I wrote:

I am guessing that in the future of mobile devices we will see cellphone size devices that will rival current laptops for power and storage size.

The news story remarks on Intel’s MENLO range of processors, that will be able to deliver the internet “…with no compromise…”, devices that are just a little bit larger than current mobile devices, but using these chips, which are 25% smaller than previous generations.

We live in a wonderful era! Tricorders here I come!

A recent story here on Slashdot got me thinking.

Well to understand how I got to my train of thought you have to read my comment and the replies that followed.

One poster replied that his Dad now uses OpenOffice, and his Grandma uses Ubuntu. (Linux you insensitive clod!)

I am tech savvy, but no way near guru status. Heck I am only now becoming Linux proficient. Yet the switch was not that difficult. I remember when I still worked in an office and I was the only guy that still used Windows 98, except for the receptionist who ran a thin client and basically used Windows 2003 on her 98 box.

Having taken the leap into the Land of the Free (hah!) I can now muse over the “How Hard” factor, and the why I hesitated.

The honest truth is that I saw no real need to switch over to XP. Even the Receptionist got upgraded when her PC bogged down (why the bogdown is still a mystery…) which left me to be the only die-hard in the office, and me moonlighting as tech support…

XP irritated me. 98 was familiar, and I could fool around to fix stuff in a way that XP would not allow me to. When I was still selling PC’s way back when ME came out, we recommended 98se because we believed it was better, and in the end it was.

It was not THAT hard to start working with XP when I bought a computer for the house and it had XP preloaded (this was a little over two years ago, go figure), and in fact after a while I was, erm, comfortable.

On day to day usability I saw no gain over 98, but I decided to bid my old friend goodbye and embrace my new work environment for what it was – the only perceived alternative.

Now we sold the odd Linux PC’s alongside Win 98, Mandrake Linux I think it was, so Linux was not new to me, we never installed it mind you, just passed the package along with the clean PC to the customer and wished them luck. The problem was my perception. I perceived it to be “hard to work on”, “incompatible”, “…have to learn a new OS…” and the list went on.

Why oh Why? Having crossed over, and having a wife who crossed over, I can now honestly say that my perceptions where at the very best skewed. My 57year old dad browsed the web last night on my Linux Mint laptop using Firefox, and while he did not do anything more than browse, he immediately felt at home.

I submit that it is easier to convert to using Linux than it is to move on from XP to Vista. Heck I would have hung on to XP the same way I hung onto 98!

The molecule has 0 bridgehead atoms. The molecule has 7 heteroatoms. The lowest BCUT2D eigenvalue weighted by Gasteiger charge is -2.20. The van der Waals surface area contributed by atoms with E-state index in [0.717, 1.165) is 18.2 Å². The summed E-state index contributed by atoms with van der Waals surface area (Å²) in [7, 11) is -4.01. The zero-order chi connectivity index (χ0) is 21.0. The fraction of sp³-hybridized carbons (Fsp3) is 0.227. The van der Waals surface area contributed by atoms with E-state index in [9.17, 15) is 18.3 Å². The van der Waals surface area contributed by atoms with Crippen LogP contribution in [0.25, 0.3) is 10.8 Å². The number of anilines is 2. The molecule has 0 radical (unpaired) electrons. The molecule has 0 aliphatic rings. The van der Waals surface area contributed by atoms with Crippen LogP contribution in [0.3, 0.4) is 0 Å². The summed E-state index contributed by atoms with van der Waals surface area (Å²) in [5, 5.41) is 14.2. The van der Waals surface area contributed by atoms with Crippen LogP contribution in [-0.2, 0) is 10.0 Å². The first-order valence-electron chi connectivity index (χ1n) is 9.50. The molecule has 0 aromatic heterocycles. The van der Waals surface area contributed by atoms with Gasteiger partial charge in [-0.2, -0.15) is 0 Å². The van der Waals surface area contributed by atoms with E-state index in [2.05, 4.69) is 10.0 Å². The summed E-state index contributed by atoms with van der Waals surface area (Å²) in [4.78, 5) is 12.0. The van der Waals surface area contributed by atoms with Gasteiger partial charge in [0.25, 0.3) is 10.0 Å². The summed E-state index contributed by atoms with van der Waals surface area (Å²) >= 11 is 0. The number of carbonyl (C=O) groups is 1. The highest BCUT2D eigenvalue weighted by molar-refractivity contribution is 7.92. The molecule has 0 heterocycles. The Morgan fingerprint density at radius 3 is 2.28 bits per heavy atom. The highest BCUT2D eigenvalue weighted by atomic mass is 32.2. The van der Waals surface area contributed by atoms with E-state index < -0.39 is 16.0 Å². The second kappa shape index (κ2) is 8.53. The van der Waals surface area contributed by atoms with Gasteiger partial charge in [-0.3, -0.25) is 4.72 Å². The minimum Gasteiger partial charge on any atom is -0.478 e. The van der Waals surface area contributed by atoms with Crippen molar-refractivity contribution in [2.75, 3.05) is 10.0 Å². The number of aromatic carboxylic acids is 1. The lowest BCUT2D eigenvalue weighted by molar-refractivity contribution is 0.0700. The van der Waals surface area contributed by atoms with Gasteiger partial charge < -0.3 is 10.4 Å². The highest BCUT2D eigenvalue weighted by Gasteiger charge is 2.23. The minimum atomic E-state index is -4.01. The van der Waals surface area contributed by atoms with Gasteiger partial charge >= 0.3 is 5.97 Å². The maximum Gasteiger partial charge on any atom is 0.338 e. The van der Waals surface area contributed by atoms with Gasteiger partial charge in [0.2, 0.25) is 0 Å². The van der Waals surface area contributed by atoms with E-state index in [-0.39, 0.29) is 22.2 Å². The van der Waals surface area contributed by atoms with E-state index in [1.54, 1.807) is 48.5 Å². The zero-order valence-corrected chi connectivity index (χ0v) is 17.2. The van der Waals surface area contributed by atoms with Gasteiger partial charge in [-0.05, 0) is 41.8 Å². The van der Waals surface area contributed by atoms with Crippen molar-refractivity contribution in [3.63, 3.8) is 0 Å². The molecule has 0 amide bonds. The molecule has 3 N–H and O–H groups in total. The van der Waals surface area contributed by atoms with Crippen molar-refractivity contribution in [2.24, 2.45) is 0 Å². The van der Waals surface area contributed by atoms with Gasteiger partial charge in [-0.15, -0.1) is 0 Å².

As an example of me resisting upgrading, I still haven’t tried Gutsy or Linux Mint Daryna. I still use Feisty and Cassandra. Fact is change of OS or upgrading makes people uncomfortable. Unfortunately consumers tend to act like sheep in this regard, “well XP was perfect for me” – and to many it is – “but if Vista is the only option I probably have no choice but to learn how to use it…”

Because it is the only perceived alternative.

I installed my Wireless PCMCIA card with a Windows Driver, loaded a bunch of Windows Programs via Wine as a proof to a skeptical brother who said it couldn’t be done, sat back, and realized I’ll never need Windows again.

The key to Linux success is killing the bad perception. Crossing over has been made dead easy.

I almost labeled this post “I Told You So!”

Then I thought Better of it.

Then I thought, “Well at least in brackets then…” So there you have it.

A few days ago in this post I mused about the continual shrinking of mobile computing devices, and how one of the limiting areas of cellphone size would be screen size.

Then, the day after I blogged PC Mag ran a follow-up story on the world’s smallest projector being ready for launch. Here is the original Story.

The SHOW, as it is named, is a PicoP lensless projector. It uses three Lasers (Red, Green, Blue) and a combiner to project an image on any light enough surface. The image of the latest version is 848×480 pixels, or roughly normal DVD resolution.

The kicker for me is that this device is tiny. Small enough in fact that it can fit in a cellphone. Microvision (the developers of this gem) envisioned PicoP enabled cellphones as early as 2008. Here’s the I-Told-You-So moment. A projector enabled cellphone is one step closer to the holographic display I envisioned in my previous blog.

Since there are already cellphones available that can play movies, are internet capable and offer basic office usability, it is laughably easy to include the I-Tech Virtual Keyboard in the cellphone design and a practical pocket-sized mobile office is a reality!

The current model is about the size of an I-Pod, and offers USB connectivity, charging via USB and a 1-and-a-half hour battery life.

So there you have it, mobile projecting of tomorrow – today!

Links:

www.pcmag.com
Story On Demo Projector
Story on Release Model
My Original Blog – “Going Mobile”

Installing Linux and XP

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Ah, that old bugbear of anybody who has tinkered with their computer (read: “Most Gamers”), re-installing their operating system.

For the sake of brevity I will not get into too much detail unless needed, or dive too deeply into the technical stuff. My hardware in this case is an older machine: A Dell Latitude C610, PIII 1ghz, 256mb Ram, ATI Radeon Mobility M6LY 16mb.

Please note: This is NOT a step-by-step folks, it’s a first impressions type thingy… step-by-step MIGHT follow later on…

continue reading…